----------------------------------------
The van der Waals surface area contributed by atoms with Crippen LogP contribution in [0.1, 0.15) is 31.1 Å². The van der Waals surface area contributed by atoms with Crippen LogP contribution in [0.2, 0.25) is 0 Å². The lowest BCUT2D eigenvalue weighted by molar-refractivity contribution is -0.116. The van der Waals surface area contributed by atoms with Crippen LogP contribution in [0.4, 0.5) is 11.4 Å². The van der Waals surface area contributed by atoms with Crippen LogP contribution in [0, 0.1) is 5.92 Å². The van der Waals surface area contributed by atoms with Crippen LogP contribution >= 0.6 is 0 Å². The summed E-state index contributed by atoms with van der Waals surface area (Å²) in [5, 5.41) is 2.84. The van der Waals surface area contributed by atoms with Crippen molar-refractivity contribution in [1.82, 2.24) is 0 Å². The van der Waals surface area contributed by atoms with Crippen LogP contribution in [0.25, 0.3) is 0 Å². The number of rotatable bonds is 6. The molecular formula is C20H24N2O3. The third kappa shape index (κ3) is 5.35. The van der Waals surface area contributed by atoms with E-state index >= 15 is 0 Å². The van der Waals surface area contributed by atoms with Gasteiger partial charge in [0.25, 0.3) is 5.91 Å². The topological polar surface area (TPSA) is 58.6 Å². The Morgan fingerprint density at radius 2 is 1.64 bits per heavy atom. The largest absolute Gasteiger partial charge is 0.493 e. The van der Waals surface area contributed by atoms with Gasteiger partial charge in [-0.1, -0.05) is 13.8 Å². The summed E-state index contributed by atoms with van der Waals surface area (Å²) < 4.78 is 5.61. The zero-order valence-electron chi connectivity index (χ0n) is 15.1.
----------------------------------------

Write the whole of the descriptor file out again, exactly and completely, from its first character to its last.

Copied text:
The van der Waals surface area contributed by atoms with Crippen LogP contribution in [0.1, 0.15) is 31.1 Å². The van der Waals surface area contributed by atoms with Crippen LogP contribution in [0.2, 0.25) is 0 Å². The lowest BCUT2D eigenvalue weighted by molar-refractivity contribution is -0.116. The van der Waals surface area contributed by atoms with Crippen LogP contribution in [0.4, 0.5) is 11.4 Å². The van der Waals surface area contributed by atoms with Crippen LogP contribution in [0, 0.1) is 5.92 Å². The van der Waals surface area contributed by atoms with Crippen LogP contribution >= 0.6 is 0 Å². The summed E-state index contributed by atoms with van der Waals surface area (Å²) in [5, 5.41) is 2.84. The van der Waals surface area contributed by atoms with Crippen molar-refractivity contribution in [1.82, 2.24) is 0 Å². The van der Waals surface area contributed by atoms with Crippen LogP contribution in [0.25, 0.3) is 0 Å². The number of rotatable bonds is 6. The molecular formula is C20H24N2O3. The third kappa shape index (κ3) is 5.35. The van der Waals surface area contributed by atoms with E-state index >= 15 is 0 Å². The van der Waals surface area contributed by atoms with Gasteiger partial charge in [0.25, 0.3) is 5.91 Å². The topological polar surface area (TPSA) is 58.6 Å². The Morgan fingerprint density at radius 2 is 1.64 bits per heavy atom. The largest absolute Gasteiger partial charge is 0.493 e. The van der Waals surface area contributed by atoms with Gasteiger partial charge in [-0.1, -0.05) is 13.8 Å². The summed E-state index contributed by atoms with van der Waals surface area (Å²) < 4.78 is 5.61. The zero-order valence-electron chi connectivity index (χ0n) is 15.1.